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Wuthering Heights

Lost in the Moors - ★★

Andrea Arnold obviously believes a picture paints a thousand words and her new version of Wuthering Heights is all style over substance.

If you don’t know the story of Wuthering Heights basically a father takes in a waif to his family. Said waif, Heathcliff, falls in love with the daughter Cathy, the son Hindley is jealous at losing his father’s affections. Bones, friendships and hearts are all broken in the ensuing two hours. This is art house Wuthering Heights and the dialogue is as scarce as hair on Hindley’s football hooligan head. Arnold shows the budding love between a young Heathcliff and Cathy with long shots of the two walking or horse riding in the moors with an emphasis being placed on the touch and feel of the environment around them.

I realise in the novel they are quite young when they fall in love but that was 1847 and as Arnold spends so much time on the young love it just doesn’t seem believable and with such little dialogue there is no weight behind the story. As the children are in their early teens some of the scenes are quite uncomfortable to watch especially the suggestion of Cathy loosing her virginity when Heathcliff and her wrestle in the mud. I felt like a concerned parent which I think shows some failing on the films part to convey the love between the two.

All the actors are perfectly adequate at giving long staring looks but any time they are required to talk, it grates and feels incredibly forced, Hindley proclaiming “What the fuck!” upon Heathcliff’s return as a gentleman of some means doesn’t quite do justice to Bronte’s prose. I remember feeling frustrated reading the novel, the sense of dread and the unrequited love nearly too much to stomach but with this new film none of those emotions were awoken.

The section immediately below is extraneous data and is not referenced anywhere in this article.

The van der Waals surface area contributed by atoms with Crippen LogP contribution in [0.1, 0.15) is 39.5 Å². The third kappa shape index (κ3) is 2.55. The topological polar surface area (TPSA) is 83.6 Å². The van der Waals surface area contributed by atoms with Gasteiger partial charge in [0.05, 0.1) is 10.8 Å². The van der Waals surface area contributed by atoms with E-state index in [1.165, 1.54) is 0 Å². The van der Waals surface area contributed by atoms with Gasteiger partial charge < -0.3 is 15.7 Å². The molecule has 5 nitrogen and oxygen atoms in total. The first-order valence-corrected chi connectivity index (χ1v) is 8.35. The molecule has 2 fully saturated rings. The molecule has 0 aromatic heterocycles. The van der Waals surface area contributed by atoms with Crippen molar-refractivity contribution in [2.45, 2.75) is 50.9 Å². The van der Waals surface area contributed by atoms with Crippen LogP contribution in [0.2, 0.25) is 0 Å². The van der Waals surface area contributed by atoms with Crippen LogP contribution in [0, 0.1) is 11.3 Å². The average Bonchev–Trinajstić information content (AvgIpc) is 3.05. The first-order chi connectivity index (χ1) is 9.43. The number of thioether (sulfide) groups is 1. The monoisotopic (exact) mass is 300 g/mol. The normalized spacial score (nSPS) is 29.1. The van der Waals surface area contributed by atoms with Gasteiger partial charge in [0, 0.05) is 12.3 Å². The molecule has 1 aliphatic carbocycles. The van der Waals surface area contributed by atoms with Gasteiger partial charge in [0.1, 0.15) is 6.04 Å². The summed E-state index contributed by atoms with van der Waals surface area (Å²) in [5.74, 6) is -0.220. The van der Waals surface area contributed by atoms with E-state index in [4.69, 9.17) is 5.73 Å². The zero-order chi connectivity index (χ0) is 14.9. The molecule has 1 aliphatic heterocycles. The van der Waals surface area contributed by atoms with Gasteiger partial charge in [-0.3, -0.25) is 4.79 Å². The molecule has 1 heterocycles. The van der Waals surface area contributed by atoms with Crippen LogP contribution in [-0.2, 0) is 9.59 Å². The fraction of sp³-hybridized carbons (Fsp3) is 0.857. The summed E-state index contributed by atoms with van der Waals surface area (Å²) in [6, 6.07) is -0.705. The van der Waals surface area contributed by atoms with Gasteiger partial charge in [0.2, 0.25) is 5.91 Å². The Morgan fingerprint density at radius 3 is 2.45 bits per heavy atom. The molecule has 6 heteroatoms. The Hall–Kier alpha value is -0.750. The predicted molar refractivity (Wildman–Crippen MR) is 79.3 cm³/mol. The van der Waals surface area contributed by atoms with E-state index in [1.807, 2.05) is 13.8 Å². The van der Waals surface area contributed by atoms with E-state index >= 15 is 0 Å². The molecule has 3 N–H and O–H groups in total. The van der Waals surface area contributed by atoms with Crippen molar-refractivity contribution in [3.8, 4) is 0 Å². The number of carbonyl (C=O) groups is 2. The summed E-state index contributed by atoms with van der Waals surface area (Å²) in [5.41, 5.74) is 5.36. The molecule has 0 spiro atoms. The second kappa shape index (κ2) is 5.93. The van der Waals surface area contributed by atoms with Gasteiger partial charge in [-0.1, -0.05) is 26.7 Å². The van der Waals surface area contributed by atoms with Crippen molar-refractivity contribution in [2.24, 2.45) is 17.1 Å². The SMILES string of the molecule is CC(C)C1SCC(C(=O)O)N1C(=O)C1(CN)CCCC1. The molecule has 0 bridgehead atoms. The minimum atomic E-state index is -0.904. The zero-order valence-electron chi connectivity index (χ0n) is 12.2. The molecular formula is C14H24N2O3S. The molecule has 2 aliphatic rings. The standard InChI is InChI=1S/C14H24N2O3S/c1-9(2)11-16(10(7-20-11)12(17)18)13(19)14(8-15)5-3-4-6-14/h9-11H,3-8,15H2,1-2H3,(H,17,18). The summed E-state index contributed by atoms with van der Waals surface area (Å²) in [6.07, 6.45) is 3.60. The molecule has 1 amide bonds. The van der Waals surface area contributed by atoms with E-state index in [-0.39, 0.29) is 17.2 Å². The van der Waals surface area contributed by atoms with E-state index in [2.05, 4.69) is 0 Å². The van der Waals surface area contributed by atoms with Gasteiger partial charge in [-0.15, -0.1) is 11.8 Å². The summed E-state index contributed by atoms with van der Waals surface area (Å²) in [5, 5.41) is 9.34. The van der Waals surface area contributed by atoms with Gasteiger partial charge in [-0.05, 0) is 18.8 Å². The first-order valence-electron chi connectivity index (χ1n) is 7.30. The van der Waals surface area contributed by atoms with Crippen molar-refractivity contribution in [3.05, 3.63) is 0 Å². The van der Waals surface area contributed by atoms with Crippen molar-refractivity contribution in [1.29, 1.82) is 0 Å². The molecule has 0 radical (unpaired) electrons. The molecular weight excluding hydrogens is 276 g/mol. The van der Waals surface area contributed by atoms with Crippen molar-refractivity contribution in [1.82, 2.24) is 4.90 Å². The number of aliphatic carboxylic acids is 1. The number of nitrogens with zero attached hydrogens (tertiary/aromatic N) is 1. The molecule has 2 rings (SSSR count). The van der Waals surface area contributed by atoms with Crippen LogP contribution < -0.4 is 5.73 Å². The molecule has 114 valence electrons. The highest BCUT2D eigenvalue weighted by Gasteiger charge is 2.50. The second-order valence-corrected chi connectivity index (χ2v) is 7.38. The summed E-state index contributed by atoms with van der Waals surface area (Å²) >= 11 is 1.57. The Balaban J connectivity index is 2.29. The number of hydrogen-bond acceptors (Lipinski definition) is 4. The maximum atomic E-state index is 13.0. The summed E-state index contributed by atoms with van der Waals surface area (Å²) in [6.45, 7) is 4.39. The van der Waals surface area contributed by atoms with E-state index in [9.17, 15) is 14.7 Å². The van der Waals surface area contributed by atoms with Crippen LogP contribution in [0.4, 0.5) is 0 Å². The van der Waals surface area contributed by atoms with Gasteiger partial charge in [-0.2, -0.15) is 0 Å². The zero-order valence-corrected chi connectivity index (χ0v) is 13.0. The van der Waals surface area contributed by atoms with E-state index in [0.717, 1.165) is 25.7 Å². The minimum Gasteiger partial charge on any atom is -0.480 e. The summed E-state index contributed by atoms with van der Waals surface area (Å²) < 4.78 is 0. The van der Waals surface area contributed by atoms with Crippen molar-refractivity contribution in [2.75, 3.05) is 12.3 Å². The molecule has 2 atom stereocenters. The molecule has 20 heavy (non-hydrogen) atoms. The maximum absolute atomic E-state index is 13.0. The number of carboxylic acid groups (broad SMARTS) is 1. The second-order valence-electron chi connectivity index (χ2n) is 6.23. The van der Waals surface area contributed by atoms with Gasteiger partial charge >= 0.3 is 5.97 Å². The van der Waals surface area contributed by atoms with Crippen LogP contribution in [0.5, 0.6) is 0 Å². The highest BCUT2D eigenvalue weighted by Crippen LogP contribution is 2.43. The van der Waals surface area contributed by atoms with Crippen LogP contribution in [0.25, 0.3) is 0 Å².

The film is beautiful of that there is no doubt, however after two hours and ten minutes of what seems like an extended episode of Countryfile, the climax including a mild necrophilia scene left me cold. Another member of the audience too it would seem, as he was the fourth person to walk out of the screening I was at.

Andrea Arnold  /   Andrea Arnold, Olivia Heatreed  /  Starring: Kaya Scodelario, James Howson and Oliver Milburn  /  129 min  /  Drama, Romance  /  Release: 11 November 2011 (UK/IRL)

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Páraic

Páraic wanted to be a gangster as far back as he can remember. Brought up on a diet of films he was too young to be watching by his brothers, all things 80s teens thanks to his sisters and the classics by his folks he's turned into a well-rounded (maybe a little too round) film lover. Only recently discovering North by Northwest, he longs for a train journey with a beautiful blond.

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